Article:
Dr Emma Davies, Medicolegal Consultant at Medical Protection, looks at how the COVID-19 pandemic has driven an increase in patient complaints
Complaints are not only time consuming to handle but they also have an impact on our morale. In these challenging times, when healthcare professionals are already under considerable strain, it can feel like the last straw when a complaint is around the care of a patient during the COVID-19 pandemic.
There is a sense that the initial outpouring of gratitude and respect from the public has dwindled; most of us are fatigued and frustrated by COVID-19 and so are the general public. It is possible that this is being borne out in some of the complaint cases we are seeing at Medical Protection.
Practice staff are now triaging all patients by telephone and consulting with many by telephone or video. But with the ‘new’ way of working through remote consulting comes an increased risk of misunderstanding, unmet expectations and dissatisfaction of the care that is offered or provided, which may result in a complaint.
When working with any limitation of resources, under increased pressure and being hindered by a lack of face-to-face contact with the patient, how can we communicate in ways that assure our patients that we still want to provide high quality patient care – while also conveying to patients and their relatives what is and isn't realistic?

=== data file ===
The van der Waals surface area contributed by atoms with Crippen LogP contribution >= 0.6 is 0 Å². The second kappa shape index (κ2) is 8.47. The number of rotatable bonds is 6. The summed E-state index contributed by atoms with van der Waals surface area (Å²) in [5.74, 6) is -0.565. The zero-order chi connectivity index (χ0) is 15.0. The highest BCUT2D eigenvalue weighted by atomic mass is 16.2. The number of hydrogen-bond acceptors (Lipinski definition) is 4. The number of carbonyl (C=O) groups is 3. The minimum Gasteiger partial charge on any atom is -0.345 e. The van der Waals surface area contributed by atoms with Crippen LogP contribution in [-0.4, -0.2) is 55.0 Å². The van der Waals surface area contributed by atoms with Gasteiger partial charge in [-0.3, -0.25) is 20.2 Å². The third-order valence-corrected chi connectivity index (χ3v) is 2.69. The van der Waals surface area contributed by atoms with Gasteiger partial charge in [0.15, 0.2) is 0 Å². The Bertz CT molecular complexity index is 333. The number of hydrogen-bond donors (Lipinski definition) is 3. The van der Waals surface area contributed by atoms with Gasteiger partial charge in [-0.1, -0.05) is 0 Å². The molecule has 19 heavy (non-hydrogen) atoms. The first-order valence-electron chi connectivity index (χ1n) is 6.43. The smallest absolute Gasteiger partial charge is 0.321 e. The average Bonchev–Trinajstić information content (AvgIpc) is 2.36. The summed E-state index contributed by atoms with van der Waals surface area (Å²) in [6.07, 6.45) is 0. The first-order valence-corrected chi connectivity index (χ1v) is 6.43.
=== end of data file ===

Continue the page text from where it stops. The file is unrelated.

In this article I will look at some of the common themes that are emerging in our complaint cases and provide examples of some scenarios we have encountered.
On average over the last ten years, our file handlers assist 3,000 members per year with complaint cases in the UK. In 2020 we assisted 2,224 members with complaints, so there was a significant decrease. In particular there was a decrease in the number of complaints in the months of March through to October 2020. By November we were seeing the usual kind of numbers of complaint cases coming in.
What is driving the complaints?
Some complainants have described a sense of doctors using COVID-19 as an “excuse” for saving money by reducing or closing services – these comments have been made in particular where home visits or face-to-face appointments have not been offered. There have been frustrations that after the first lockdown people were able to go to pubs, restaurants and shops, and yet were still unable to see a GP face-to-face. These perceptions by the public demonstrate a misunderstanding on their part, and it must feel extremely unfair when doctors become the target for the public’s frustration around regulations and guidance that have not been of their making.
Common themes and the possible solutions
Difficulty getting access to services: Looking at things from a patient’s perspective, having to listen to a long pre-recorded message around the changes to practice because of COVID-19 may set a negative tone and increase the risk of patients becoming frustrated. It may therefore be worth revising the practice’s outgoing recorded message to set the tone of the patient journey. Keeping it short and explaining what the practice can do, rather than what they can’t do, may help.